I agree with the caller that you need to have good administrators for these various agencies. You should evaluate whether they are able to do that. It’s clear that all of these candidates are going to follow an agenda of trying to be deregulatory.

So we have a repeat, maybe, of what we saw in the Reagan period. My concern is not that that isn’t a legitimate political position to take. But you still have to do it in the right way. This is an issue that Jody, in her comment about the treatment of bureaucrats, raises. You have to follow the law. When we have some candidates who look like they’re not going to follow the law in that process, that’s where there are some concerns.

Freeman: The caller’s comment is important, because it raises this tension that we have. [Regulations are needed] to achieve the air and water pollution control that we want. People don’t want to be poisoned. They want their kids to be healthy, and to address serious risks from climate change that, over time, are going to be very severe. One may not feel [the effects] right now, but they will be very serious once they start manifesting. You have to do something … because the law requires you to do something. The Clean Air Act, Clean Water Act, etc., [are examples].

How do we [regulate] in a way that allows for economic growth, and limits the pain on folks like our caller? That’s the challenge, and that’s the balance that these agencies have to address — this question of reasonable regulation. The trouble is that the rhetoric from the Trump team, and from these appointees, has been constantly and consistently anti-environmental protection. They constantly and consistently [maintain] that the federal government never can do anything right, and is over-reaching. They are constantly and consistently [against] the scientific foundation of why we even need to regulate in the first place. So it’s hard to be optimistic about them striking the balance.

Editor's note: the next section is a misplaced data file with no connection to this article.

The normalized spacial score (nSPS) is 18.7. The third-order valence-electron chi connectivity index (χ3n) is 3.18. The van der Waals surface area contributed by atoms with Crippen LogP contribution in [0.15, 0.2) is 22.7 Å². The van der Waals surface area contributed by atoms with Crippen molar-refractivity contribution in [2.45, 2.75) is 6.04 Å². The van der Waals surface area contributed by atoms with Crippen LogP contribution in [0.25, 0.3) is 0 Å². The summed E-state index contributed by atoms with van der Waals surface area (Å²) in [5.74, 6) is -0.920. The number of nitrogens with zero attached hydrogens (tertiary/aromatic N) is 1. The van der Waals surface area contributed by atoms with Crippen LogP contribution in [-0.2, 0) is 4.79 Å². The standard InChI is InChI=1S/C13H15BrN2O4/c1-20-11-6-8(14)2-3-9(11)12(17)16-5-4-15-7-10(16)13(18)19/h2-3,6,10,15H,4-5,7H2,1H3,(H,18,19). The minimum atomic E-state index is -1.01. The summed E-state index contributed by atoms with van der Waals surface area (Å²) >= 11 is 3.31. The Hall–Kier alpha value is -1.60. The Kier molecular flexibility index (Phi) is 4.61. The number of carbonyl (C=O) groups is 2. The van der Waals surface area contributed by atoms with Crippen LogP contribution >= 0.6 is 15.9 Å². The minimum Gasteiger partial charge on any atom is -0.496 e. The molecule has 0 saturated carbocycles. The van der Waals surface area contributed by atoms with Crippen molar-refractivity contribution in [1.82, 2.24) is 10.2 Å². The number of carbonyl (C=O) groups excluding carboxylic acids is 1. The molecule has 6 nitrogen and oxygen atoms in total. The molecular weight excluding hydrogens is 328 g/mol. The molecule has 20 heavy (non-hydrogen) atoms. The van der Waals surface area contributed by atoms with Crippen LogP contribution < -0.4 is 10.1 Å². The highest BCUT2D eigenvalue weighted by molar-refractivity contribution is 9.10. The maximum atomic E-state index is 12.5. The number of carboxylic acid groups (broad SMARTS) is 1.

Knowledge@Wharton: The letter nominating Ryan Zinke as interior secretary came out while we have been having this discussion. Here’s somebody that obviously has lived a majority of his life in the state of Montana, and seemingly would be very concerned about the environment. I guess like a lot of other candidates, this is not a positive nomination. Correct?

Orts: He’s a little less-disturbing than a couple of the other appointees. He is on record as saying that he thought that the Republican Party should go back to its “conservationist” roots. He’s a hunter and a fisher and an angler, and I think has a love of the land.